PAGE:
Has the travel bug ever bitten you? If you’re reading this issue of Shutter Magazine, I bet the answer is yes. Symptoms include feelings of discontent when standing still, reverse homesickness and increasing levels of poverty.
One of the coolest parts of my business is all the traveling I get to do. I have been so lucky and blessed to have traveled from one end of the country to the other shooting, as well as a few other countries.
Photographers are some of the worst businesspeople out there. Most lack the business background and knowledge to be as successful as they could be. No photographer ever woke up one day and said, “I want to own a business.” Instead, they said, “I want to be a photographer.”
The theme of this month’s issue is travel, and it’s a broad topic. Typically it covers everything from what gear to travel with to ways to get the most out of travel photography and expanding your brand.
I have been a full-time photographer for about 10 years now. I love every single minute of it. One of the things I love most about my job—or maybe better stated, life—is traveling the world and eating incredible food.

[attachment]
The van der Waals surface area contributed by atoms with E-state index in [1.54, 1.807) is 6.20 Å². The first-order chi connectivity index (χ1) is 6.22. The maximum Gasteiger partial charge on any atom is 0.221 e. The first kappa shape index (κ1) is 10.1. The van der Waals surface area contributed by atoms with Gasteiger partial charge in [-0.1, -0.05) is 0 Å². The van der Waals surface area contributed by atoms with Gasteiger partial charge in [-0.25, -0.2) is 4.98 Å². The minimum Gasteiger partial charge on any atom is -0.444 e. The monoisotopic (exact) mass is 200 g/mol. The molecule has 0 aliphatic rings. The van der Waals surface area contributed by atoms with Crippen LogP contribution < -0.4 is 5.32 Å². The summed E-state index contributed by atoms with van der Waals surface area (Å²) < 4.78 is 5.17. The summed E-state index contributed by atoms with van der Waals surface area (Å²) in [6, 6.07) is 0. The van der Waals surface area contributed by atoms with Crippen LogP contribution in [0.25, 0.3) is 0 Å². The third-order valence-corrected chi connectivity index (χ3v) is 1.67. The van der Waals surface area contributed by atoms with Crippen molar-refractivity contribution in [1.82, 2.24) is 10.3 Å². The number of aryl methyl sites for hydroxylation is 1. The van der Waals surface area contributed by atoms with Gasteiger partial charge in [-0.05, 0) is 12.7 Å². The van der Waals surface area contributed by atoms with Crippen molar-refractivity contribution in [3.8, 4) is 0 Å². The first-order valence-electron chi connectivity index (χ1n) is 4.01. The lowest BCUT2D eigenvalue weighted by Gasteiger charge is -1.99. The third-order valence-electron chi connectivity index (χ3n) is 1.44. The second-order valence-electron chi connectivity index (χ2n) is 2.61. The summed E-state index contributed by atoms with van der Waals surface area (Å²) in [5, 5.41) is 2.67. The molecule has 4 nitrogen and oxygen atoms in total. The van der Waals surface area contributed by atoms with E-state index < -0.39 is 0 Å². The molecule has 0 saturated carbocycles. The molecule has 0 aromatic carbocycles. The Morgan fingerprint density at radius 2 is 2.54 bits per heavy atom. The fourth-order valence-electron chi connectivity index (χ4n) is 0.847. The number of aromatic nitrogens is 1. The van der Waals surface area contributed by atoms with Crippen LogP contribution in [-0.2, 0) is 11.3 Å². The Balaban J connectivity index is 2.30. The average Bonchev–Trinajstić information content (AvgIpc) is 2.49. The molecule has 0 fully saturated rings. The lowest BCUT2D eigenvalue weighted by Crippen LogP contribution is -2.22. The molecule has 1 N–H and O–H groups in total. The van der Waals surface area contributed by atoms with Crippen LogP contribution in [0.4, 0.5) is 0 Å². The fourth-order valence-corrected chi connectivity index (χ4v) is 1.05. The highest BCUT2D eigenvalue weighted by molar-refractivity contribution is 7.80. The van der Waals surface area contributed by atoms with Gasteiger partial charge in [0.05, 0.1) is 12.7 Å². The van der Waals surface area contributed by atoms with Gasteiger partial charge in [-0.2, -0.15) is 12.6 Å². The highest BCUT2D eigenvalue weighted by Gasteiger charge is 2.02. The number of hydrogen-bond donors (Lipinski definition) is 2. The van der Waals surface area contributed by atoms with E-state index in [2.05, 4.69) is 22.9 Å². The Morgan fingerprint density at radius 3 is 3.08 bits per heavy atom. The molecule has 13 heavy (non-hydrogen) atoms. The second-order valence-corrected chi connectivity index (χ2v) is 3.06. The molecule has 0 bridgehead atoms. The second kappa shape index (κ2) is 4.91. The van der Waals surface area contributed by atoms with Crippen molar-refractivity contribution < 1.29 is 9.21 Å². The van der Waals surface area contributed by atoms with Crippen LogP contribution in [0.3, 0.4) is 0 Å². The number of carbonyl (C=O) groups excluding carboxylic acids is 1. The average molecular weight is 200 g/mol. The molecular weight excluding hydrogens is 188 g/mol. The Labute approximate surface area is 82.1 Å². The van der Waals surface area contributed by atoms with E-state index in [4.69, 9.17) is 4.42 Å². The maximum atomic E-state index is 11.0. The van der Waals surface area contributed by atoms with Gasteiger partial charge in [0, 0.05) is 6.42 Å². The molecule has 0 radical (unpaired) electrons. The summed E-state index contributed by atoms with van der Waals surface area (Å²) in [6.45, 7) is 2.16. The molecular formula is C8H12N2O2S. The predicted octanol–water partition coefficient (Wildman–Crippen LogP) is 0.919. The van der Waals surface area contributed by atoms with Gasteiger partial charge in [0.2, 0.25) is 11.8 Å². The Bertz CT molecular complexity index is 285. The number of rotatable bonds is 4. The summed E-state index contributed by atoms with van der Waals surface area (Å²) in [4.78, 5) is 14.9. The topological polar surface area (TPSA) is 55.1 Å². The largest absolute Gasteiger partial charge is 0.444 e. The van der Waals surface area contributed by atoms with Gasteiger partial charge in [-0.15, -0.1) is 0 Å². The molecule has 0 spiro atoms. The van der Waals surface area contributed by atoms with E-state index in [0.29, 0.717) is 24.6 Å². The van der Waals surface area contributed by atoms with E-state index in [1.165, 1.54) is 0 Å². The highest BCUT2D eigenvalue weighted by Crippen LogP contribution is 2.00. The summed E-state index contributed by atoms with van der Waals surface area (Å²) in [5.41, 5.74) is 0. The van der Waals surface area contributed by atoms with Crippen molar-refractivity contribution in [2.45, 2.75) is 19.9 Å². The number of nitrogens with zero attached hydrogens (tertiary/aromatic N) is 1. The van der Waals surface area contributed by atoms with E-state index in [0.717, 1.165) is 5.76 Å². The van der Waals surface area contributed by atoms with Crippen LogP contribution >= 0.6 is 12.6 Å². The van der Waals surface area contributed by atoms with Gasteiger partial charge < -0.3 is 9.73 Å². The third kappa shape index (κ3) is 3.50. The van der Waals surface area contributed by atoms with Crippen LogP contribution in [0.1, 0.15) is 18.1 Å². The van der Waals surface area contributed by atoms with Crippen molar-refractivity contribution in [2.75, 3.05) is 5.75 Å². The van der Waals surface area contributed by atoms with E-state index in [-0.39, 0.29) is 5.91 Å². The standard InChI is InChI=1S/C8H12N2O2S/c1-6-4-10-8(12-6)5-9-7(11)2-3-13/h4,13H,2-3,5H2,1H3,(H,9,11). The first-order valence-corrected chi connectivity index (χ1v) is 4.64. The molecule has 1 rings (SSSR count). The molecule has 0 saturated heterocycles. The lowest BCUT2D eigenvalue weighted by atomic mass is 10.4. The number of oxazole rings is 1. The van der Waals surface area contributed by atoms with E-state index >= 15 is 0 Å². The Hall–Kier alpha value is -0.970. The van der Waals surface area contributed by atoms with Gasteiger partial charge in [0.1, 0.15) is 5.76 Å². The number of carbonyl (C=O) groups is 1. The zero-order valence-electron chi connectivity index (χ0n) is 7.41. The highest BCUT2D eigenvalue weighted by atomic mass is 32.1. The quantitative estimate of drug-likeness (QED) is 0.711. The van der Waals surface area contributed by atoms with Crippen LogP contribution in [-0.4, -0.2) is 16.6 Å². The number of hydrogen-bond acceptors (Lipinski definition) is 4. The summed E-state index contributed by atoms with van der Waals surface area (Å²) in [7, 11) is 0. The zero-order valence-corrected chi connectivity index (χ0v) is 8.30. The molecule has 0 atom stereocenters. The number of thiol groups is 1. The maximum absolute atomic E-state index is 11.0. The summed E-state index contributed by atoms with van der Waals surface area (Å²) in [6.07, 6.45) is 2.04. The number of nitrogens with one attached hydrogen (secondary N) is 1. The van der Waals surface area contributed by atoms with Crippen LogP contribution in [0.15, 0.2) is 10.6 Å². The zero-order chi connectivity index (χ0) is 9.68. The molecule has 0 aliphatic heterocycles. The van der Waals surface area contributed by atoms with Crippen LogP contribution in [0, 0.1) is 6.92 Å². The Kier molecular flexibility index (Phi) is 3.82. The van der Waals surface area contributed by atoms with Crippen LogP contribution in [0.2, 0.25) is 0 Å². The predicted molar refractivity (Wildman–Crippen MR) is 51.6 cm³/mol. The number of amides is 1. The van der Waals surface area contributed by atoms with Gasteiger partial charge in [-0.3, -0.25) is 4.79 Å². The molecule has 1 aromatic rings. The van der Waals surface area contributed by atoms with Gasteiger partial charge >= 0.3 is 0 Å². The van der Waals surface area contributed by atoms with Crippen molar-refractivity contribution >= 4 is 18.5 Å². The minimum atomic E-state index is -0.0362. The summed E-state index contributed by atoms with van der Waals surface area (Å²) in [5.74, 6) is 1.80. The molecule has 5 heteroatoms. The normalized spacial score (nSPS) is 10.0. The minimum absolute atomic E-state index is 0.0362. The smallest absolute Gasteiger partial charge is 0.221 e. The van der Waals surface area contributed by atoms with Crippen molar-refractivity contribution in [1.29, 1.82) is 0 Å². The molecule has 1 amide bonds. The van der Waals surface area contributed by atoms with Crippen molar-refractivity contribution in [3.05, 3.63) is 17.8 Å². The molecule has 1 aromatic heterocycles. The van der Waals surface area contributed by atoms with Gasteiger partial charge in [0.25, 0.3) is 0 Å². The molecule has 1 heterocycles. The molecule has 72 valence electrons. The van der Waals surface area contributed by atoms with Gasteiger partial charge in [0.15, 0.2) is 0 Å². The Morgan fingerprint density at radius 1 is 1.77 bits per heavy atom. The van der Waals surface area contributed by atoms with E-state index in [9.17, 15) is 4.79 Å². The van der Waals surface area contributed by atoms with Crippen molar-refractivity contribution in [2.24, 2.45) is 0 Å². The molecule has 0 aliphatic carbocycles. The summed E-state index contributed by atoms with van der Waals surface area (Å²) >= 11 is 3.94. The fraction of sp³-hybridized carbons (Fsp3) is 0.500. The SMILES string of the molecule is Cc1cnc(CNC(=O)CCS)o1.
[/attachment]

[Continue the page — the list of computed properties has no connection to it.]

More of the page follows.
Planning a destination photo shoot can be extremely stressful, whether it’s a bridal session, a portfolio shoot or wedding. The devil is always in the details, and those details are even more important when you factor in the out-of-town and out-of-comfort-zone elements that go into planning these shoots.
If you find yourself having to stop for fuel late at night, you will normally look over your shoulder once or twice to be aware of your surroundings. We get so enthralled in our thoughts that we find ourselves going through life with blinders on.
A big misconception about portrait and headshot photographers is that they’re always shooting in a studio. They actually shoot on location pretty frequently. Shooting on location is fun for me. It is a bit more challenging, but it gives me the chance to be more creative.
Before I opened my first studio, I was still coaching football and shooting out of my house, so most of my sessions were on location. That first year of shooting was all about trying to get better in hopes of making photography my living.
The March edition of Shutter Magazine is all about seniors, one of my favorite subjects. It’s about the ability to create with a client who, for the most part, actually wants to be there, wants to be photographed and is willing to try new locations.